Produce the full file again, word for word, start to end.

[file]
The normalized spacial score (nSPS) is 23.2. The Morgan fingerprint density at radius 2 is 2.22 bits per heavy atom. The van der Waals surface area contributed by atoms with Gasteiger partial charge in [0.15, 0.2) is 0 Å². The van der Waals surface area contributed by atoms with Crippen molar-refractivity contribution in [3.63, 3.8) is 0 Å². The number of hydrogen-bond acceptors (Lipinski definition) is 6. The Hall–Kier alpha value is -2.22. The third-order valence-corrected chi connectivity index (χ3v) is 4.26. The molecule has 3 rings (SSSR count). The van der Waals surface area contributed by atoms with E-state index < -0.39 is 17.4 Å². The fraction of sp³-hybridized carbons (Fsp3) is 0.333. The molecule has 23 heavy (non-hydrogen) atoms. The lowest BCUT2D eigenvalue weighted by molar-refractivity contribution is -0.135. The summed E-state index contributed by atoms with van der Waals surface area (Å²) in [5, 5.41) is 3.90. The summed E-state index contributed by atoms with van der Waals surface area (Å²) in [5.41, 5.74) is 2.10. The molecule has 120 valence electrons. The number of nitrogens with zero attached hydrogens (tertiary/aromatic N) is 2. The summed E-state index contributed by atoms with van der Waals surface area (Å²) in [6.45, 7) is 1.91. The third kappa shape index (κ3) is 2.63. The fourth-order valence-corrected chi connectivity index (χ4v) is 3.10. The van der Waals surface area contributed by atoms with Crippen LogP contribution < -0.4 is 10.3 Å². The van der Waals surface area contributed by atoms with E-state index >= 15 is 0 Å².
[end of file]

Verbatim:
The normalized spacial score (nSPS) is 23.2. The Morgan fingerprint density at radius 2 is 2.22 bits per heavy atom. The van der Waals surface area contributed by atoms with Gasteiger partial charge in [0.15, 0.2) is 0 Å². The van der Waals surface area contributed by atoms with Crippen molar-refractivity contribution in [3.63, 3.8) is 0 Å². The number of hydrogen-bond acceptors (Lipinski definition) is 6. The Hall–Kier alpha value is -2.22. The third-order valence-corrected chi connectivity index (χ3v) is 4.26. The molecule has 3 rings (SSSR count). The van der Waals surface area contributed by atoms with E-state index < -0.39 is 17.4 Å². The fraction of sp³-hybridized carbons (Fsp3) is 0.333. The molecule has 23 heavy (non-hydrogen) atoms. The lowest BCUT2D eigenvalue weighted by molar-refractivity contribution is -0.135. The summed E-state index contributed by atoms with van der Waals surface area (Å²) in [5, 5.41) is 3.90. The summed E-state index contributed by atoms with van der Waals surface area (Å²) in [5.41, 5.74) is 2.10. The molecule has 120 valence electrons. The number of nitrogens with zero attached hydrogens (tertiary/aromatic N) is 2. The summed E-state index contributed by atoms with van der Waals surface area (Å²) in [6.45, 7) is 1.91. The third kappa shape index (κ3) is 2.63. The fourth-order valence-corrected chi connectivity index (χ4v) is 3.10. The van der Waals surface area contributed by atoms with Crippen LogP contribution < -0.4 is 10.3 Å². The van der Waals surface area contributed by atoms with E-state index >= 15 is 0 Å².